Cracking the code

June 24, 2015

Symposium examines how to teach computer coding to kids

Sam Makosz and Joanna Zambrzycka

Symposium attendees Sam Makosz and Joanna Zambrzycka use miniature robots they built to apply paint to paper during one of the many symposium workshops. The activity is designed to teach primary students the basic concepts of physics, art and math.

Many people use technology – few people create it. George Gadanidis, professor at the Faculty of Education, is doing his best to change that.

Gadanidis has dedicated his career to making math fun and exciting for kids. He also works to teach computer coding – the key to creating a variety of technologies and digital media – to as many people as possible.

Recently, he and some of his colleagues hosted a symposium dedicated to exploring how coding and mathematics could be coupled to improve teaching and learning of both subjects for students across all grade levels.

“There’s talk of coding all over the place these days, with calls for children to learn it as early as possible,” said Gadanidis. “But it doesn’t appear anywhere in the school curriculum except high school.”

Gadanidis believes the way to make coding more meaningful and introduce it to students as early as possible is by linking it to math, a longstanding subject area in all grades and school curriculums.

He and symposium co-organizers Immaculate Namukasa from Western’s Faculty of Education, Donna Kotsopoulos from Wilfrid Laurier University’s Faculty of Education and Kamran Sedig from Western’s Faculties of Computer Science and Information & Media Studies set out to organize a symposium with internationally-renowned keynote speakers and hands-on workshops by expert teachers and practitioners to help show the potential of this approach.

“We wanted to showcase what’s being done out there at the moment, so we brought in presenters to show what they’re already doing,” said Namukasa. “Then we invited teachers, graduate students and educators, several of whom had never heard of this, and shared it with them.”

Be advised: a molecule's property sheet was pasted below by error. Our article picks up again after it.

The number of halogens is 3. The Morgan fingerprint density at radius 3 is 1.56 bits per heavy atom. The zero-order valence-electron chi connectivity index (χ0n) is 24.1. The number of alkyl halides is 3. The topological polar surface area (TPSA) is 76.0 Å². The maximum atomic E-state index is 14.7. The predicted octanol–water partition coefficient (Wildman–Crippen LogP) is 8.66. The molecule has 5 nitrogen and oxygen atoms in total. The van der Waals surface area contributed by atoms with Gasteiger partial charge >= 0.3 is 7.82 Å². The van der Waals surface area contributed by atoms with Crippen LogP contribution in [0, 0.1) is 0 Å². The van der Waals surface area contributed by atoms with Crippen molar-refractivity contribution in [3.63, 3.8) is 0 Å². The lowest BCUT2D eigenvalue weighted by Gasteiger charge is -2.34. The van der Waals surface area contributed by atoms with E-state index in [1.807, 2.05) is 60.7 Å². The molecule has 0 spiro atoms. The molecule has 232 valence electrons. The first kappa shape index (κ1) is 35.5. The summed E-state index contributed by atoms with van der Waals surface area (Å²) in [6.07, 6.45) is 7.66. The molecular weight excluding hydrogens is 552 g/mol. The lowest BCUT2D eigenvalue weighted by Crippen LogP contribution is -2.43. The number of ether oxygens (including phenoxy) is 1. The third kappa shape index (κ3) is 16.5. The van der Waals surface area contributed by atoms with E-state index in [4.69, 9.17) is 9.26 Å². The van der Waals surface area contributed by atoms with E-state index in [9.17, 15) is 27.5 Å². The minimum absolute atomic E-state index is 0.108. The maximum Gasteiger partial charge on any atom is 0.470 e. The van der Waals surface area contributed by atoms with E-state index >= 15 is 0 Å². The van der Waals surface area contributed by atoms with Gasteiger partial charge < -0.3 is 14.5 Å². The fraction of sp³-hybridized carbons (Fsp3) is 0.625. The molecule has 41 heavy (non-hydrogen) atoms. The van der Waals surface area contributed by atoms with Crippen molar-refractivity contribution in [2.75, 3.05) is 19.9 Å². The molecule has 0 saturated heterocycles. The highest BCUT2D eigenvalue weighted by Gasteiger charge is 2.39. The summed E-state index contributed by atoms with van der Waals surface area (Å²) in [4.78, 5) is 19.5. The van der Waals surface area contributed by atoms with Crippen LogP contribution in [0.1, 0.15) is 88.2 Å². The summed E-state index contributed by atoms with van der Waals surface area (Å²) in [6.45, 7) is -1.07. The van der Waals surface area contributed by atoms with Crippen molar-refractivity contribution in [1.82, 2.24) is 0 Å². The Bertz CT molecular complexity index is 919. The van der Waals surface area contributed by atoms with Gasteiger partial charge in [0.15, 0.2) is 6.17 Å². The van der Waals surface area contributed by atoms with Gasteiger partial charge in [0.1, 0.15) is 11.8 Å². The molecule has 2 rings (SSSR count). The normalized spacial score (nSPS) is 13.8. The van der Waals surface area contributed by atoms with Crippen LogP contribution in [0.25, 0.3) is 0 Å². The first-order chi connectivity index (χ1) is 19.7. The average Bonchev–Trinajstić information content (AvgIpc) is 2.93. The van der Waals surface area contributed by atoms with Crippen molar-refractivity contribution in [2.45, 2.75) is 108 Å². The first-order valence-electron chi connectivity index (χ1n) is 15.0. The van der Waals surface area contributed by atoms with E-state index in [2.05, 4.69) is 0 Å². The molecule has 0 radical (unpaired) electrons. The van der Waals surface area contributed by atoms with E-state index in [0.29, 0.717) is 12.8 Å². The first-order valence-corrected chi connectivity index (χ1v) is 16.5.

Symposium attendees were impressed.

“It’s all really hands on, and very interesting,” said Sam Maksosz, an occasional teacher with the Waterloo Catholic District School Board. “I made a triangle today by using code – it would be great to walk kids through the steps needed to do that and show them something tangible as the result.”

In addition to the hands-on workshops that took place on the first day, the symposium featured two days of working groups specifically for researchers, educators and graduate students in the field of coding, mathematics and curriculum.

The participants found common interests and themes and broke into self-organized groups. They then worked over the two days to produce a paper on their chosen topic. Each of the groups’ papers will be combined into a larger document, with a forward written by Gadanidis and his fellow symposium organizers, who will then work to get the material published in an academic journal.

“Some great minds in coding and math were all here together,” said Gadanidis. “What an opportunity to make something great – this symposium was more than just presenting what’s being done right now – it was about what came out of the weekend, and where we go from here.”

Funding for the study came in the form of grants from the Fields Institute for Research in Mathematical Sciences, the Social Sciences and Humanities Research Council (SSHRC), Western’s Faculty of Education, Western’s Centre for Teaching and Learning and Wilfrid Laurier University.

Symposium website:

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